Children are question machines, churning out question after question: why is it? how does it? Their mission is to find out about the world and everything in it, not to drive their parents crazy, as many believe.
Of course, the best response to children’s questions is to help them find the answers, unlike in this scenario.
I always love the story of David Attenborough shared by Michael Rosen in his wonderful book Good Ideas: How to Be Your Child’s (and Your Own) Best Teacher. Rosen says that, as a child, David took an interest in bones and if he was out walking and found some he would take them home and ask his father (a GP so would probably know) about them.
But his father didn’t just tell him. Wanting his son to be curious and interested in finding things out for himself, he responded, for example: “I wonder if we can work it out . . .” They would then look through books about zoology and anatomy and try to identify the bone’s origin.
I would like to have been a parent like David Attenborough’s father, perhaps more often than I was. But sometimes the situation is not conducive to an immediate quest for answers, and oftentimes we don’t have a satisfactory one to give.
Our language, with multiple meanings for the same word, and an abundance of phrases that can’t only be taken literally, is not the easiest to learn. I often marvel at how well our children learn it and wonder even more about the complexity our language has for learners of English as another language.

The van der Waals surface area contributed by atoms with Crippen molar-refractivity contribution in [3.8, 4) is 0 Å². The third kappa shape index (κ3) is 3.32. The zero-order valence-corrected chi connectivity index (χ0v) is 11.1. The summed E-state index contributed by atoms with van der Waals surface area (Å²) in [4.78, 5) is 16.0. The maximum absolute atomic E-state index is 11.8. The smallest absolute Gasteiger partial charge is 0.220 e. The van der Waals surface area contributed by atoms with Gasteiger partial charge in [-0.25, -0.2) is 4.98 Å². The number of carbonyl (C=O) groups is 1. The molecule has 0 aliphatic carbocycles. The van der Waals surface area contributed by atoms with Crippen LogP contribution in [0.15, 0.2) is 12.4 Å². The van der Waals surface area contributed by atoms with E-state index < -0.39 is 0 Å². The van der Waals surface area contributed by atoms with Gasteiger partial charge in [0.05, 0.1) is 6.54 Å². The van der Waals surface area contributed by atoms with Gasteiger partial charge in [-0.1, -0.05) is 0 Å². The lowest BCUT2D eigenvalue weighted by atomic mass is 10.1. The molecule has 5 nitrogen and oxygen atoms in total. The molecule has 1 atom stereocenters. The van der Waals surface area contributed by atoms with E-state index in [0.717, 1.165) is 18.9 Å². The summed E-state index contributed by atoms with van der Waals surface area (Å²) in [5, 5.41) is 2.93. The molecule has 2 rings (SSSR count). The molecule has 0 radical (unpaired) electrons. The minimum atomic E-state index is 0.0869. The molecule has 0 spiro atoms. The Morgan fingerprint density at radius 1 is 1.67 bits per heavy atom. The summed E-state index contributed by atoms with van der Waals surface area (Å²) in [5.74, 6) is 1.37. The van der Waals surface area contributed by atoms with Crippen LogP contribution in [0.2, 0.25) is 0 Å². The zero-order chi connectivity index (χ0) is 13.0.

This week at the Carrot Ranch, Charli Mills challenged writers to In 99 words (no more, no less) write a story about a bottleneck. You can be literal or use the term to describe congestion. Go where the prompt leads.
Bottleneck is one of those words that can’t always be taken literally. I’ve used my response to Charli’s prompt to honour parents who are under constant scrutiny and bombardment with questions from their little ones. Sometimes it feels more like a battleground and they do well to maintain a peaceful composure. I hope you enjoy it.
Lemons, Limes and Other Mysteries
She hit the brakes and thumped the steering wheel.
“Why we stopped, Mummy?”
“There’s a traffic jam.”
“Jam? I love stawbrey jam sammich.”
“Not that jam — must be a bottleneck up ahead.” Please be a merge, not an accident.
“We learned ‘bout bottlenecks today.”
“Live in the ocean. Maminals, like us. Where’s bottleneck, Mummy?”
“Not bottleneck, Jamie, bottlenose.”
“You said bottleneck.”
“I meant — aargh!”
Finally, they were home.
“You look frazzled, hon.”
She rolled her eyes and took the beer.
“Why lemon is in your bottle neck?” asked Jamie.
“Because it’s not lime.”
Why do they put that lemon or lime in a Corona? Do you know?
Thank you for reading. I appreciate your feedback. Please share your thoughts.